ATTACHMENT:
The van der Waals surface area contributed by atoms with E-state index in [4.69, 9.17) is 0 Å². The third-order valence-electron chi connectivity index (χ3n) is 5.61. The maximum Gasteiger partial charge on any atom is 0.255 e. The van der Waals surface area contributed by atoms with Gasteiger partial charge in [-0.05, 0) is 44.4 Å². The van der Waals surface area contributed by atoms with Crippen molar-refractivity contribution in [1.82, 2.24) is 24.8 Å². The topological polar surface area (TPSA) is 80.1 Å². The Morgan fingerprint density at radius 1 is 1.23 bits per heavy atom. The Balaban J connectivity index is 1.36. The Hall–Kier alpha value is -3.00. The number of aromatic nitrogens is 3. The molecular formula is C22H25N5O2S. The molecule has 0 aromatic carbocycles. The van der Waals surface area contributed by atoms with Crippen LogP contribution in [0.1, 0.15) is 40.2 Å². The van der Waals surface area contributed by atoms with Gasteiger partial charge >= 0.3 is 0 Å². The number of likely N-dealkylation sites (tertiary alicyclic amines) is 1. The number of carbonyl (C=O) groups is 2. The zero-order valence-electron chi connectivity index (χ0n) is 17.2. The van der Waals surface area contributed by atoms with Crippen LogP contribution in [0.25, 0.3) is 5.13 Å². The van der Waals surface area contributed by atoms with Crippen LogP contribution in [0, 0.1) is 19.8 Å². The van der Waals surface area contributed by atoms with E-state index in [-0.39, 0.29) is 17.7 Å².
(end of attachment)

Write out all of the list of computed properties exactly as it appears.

The van der Waals surface area contributed by atoms with E-state index in [4.69, 9.17) is 0 Å². The third-order valence-electron chi connectivity index (χ3n) is 5.61. The maximum Gasteiger partial charge on any atom is 0.255 e. The van der Waals surface area contributed by atoms with Gasteiger partial charge in [-0.05, 0) is 44.4 Å². The van der Waals surface area contributed by atoms with Crippen molar-refractivity contribution in [1.82, 2.24) is 24.8 Å². The topological polar surface area (TPSA) is 80.1 Å². The Morgan fingerprint density at radius 1 is 1.23 bits per heavy atom. The Balaban J connectivity index is 1.36. The Hall–Kier alpha value is -3.00. The number of aromatic nitrogens is 3. The molecular formula is C22H25N5O2S. The molecule has 0 aromatic carbocycles. The van der Waals surface area contributed by atoms with Crippen LogP contribution in [0.1, 0.15) is 40.2 Å². The van der Waals surface area contributed by atoms with Gasteiger partial charge >= 0.3 is 0 Å². The number of likely N-dealkylation sites (tertiary alicyclic amines) is 1. The number of carbonyl (C=O) groups is 2. The zero-order valence-electron chi connectivity index (χ0n) is 17.2. The van der Waals surface area contributed by atoms with Crippen LogP contribution in [0.25, 0.3) is 5.13 Å². The van der Waals surface area contributed by atoms with Crippen LogP contribution in [0, 0.1) is 19.8 Å². The van der Waals surface area contributed by atoms with E-state index in [-0.39, 0.29) is 17.7 Å².